Dem senator calls for ban on Saudi Arabian oil imports

Dem senator calls for ban on Saudi Arabian oil imports
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Sen. Martin HeinrichMartin Trevor HeinrichManafort developments trigger new ‘collusion’ debate Senators say questions remain on Trump strategy in Syria after briefing Statehood for Puerto Rico must be in the 116th Congress’ agenda MORE (D-N.M.) on Sunday called for the U.S. to ban oil imports from Saudi Arabia over the death of dissident journalist Jamal Khashoggi.

Heinrich, who is running for reelection, released a statement days after the Saudi government acknowledged that Khashoggi died inside its consulate in Istanbul.

"The United States cannot allow this gross human rights violation to go unanswered,” Heinrich said in his statement. “I am therefore calling for a ban on oil imports from Saudi Arabia until the highest levels of Saudi government are held accountable for their actions.”

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The senator appears to be the first to call for such a ban.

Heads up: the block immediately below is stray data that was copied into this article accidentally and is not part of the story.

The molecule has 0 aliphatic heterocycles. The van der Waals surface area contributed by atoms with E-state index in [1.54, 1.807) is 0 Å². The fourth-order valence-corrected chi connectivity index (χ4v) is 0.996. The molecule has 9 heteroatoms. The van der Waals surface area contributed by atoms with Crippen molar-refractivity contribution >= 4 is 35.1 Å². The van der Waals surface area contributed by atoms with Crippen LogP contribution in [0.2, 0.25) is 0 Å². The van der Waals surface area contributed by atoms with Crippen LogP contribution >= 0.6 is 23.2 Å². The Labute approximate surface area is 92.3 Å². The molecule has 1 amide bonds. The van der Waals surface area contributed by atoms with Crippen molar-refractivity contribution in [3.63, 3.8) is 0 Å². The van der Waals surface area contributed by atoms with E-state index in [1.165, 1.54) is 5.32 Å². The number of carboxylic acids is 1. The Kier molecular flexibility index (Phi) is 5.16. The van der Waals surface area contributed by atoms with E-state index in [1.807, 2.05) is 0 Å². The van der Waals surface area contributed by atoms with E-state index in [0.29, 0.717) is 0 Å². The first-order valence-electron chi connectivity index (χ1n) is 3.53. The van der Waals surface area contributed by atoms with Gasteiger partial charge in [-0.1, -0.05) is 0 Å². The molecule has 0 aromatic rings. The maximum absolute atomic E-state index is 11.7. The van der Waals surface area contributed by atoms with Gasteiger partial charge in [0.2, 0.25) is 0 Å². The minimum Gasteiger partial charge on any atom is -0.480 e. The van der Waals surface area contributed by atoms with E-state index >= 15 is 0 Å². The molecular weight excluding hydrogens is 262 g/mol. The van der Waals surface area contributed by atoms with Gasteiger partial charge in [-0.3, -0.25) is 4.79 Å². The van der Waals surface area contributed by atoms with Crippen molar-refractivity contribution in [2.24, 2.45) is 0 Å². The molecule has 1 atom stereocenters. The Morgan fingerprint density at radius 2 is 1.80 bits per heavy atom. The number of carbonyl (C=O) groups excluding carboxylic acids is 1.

Saudi Arabia originally denied knowledge of Khashoggi’s whereabouts, though the columnist was last seen entering the consulate on Oct. 2.

On Friday, the kingdom claimed that Khashoggi died in a fight inside the consulate, and announced that 18 Saudi suspects are being investigated in connection with his death.

In his statement, Heinrich also took aim at President TrumpDonald John TrumpTrump directed Cohen to lie to Congress about plans to build Trump Tower in Moscow during 2016 campaign: report DC train system losing 0k per day during government shutdown Senate Republicans eye rules change to speed Trump nominees MORE, saying that he “would rather embrace denials and cover-ups rather than hold those responsible accountable.”

“The Saudis clearly believe they can evade real consequences under President Trump’s leadership and we as a country must stand up and prove them wrong,” the senator added.

Trump, breaking with lawmakers from both parties, called Saudi Arabia’s explanation for Khashoggi’s death “credible,” and praised the arrest of the suspects as “a big step.”

He also told The Washington Post “obviously there’s been deception, and there’s been lies.”

Still, while the president has faced pressure to take action against the Saudis over Khashoggi's death, he has defended the U.S.-Saudi relationship and appeared resistant to cancel billions of dollars in arms deals with the Saudis. 

Turkish officials believe that Khashoggi was killed and dismembered inside the consulate over his work, which was frequently critical of the Saudi government.

— Updated 1:53 p.m.